In spite of this prevailing tendency to conform, we as Christians have a mandate to be nonconformists. The Apostle Paul, who knew the inner realities of the Christian faith, counseled, “Be not conformed to this world: but be ye transformed by the renewing of your mind.” We are called to be people of conviction, not conformity; of moral nobility, not social respectability. We are commanded to live differently and according to a higher loyalty.
Every true Christian is a citizen of two worlds, the world of time and the world of eternity. We are, paradoxically, in the world and yet not of the world. To the Philippian Christians, Paul wrote, “We are a colony of Heaven.” Living in the colony of time, we are ultimately responsible to the empire of eternity. As Christians we must never surrender our supreme loyalty to any time-bound custom or Earth-bound idea, for at the heart of our universe is a higher reality – God and his kingdom of love – to which we must be conformed.
This command not to conform comes not only from Paul but also from our Lord and Master, Jesus Christ, the world’s most dedicated nonconformist, whose ethical nonconformity still challenges the conscience of mankind.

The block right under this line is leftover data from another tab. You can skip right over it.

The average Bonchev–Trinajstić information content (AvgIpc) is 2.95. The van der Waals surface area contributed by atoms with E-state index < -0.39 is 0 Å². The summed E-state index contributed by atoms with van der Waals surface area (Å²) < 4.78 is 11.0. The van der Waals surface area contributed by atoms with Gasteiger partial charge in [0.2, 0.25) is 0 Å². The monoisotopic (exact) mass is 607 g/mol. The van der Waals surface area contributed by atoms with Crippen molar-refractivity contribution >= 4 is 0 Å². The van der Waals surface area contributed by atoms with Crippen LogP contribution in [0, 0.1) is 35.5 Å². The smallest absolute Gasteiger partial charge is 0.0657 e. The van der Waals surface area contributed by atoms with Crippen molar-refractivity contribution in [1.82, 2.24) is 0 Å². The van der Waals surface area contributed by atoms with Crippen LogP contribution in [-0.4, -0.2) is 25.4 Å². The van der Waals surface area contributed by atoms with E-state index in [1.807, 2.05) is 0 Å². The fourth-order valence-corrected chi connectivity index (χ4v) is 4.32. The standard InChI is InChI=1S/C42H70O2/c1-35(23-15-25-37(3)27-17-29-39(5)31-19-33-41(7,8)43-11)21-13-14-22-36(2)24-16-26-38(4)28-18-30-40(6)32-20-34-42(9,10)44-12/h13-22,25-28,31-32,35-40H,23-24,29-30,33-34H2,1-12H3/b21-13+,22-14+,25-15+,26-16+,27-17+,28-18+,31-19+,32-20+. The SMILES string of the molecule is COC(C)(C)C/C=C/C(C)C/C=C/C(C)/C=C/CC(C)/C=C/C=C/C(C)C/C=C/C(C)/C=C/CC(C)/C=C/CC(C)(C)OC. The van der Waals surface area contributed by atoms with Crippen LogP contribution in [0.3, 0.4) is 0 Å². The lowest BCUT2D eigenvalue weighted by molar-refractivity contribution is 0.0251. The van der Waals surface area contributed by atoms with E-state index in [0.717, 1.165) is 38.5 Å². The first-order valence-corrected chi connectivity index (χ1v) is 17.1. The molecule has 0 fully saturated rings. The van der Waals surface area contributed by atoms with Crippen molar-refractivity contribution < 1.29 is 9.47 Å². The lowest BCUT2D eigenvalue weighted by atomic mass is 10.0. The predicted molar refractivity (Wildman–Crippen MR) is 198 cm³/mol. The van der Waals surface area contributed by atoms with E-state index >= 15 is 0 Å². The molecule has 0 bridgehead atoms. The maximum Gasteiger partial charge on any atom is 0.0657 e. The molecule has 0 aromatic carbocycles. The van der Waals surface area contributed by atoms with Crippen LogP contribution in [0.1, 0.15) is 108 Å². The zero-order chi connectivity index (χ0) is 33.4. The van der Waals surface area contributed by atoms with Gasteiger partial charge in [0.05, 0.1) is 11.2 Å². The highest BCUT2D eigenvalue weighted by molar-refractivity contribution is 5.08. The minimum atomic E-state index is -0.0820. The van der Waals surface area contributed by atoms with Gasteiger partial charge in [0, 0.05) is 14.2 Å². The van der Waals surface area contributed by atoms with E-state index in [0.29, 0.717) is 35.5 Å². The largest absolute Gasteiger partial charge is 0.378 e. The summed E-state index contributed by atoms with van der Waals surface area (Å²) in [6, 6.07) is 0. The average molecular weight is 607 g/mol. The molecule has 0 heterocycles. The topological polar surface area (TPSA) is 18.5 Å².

Everywhere and at all times, the love ethic of Jesus is a radiant light revealing the ugliness of our stale conformity.
In spite of this imperative demand to live differently, we have cultivated a mass mind and have moved from the extreme of rugged individualism to the even greater extreme of rugged collectivism. We are not makers of history; we are made by history. Longfellow said, “In this world a man must either be anvil or hammer,” meaning that he is either a molder of society or is molded by society. Who doubts that today most men are anvils and are shaped by the patterns of the majority? Or to change the figure, most people, and Christians in particular, are thermometers that record or register the temperature of majority opinion, not thermostats that transform and regulate the temperature of society.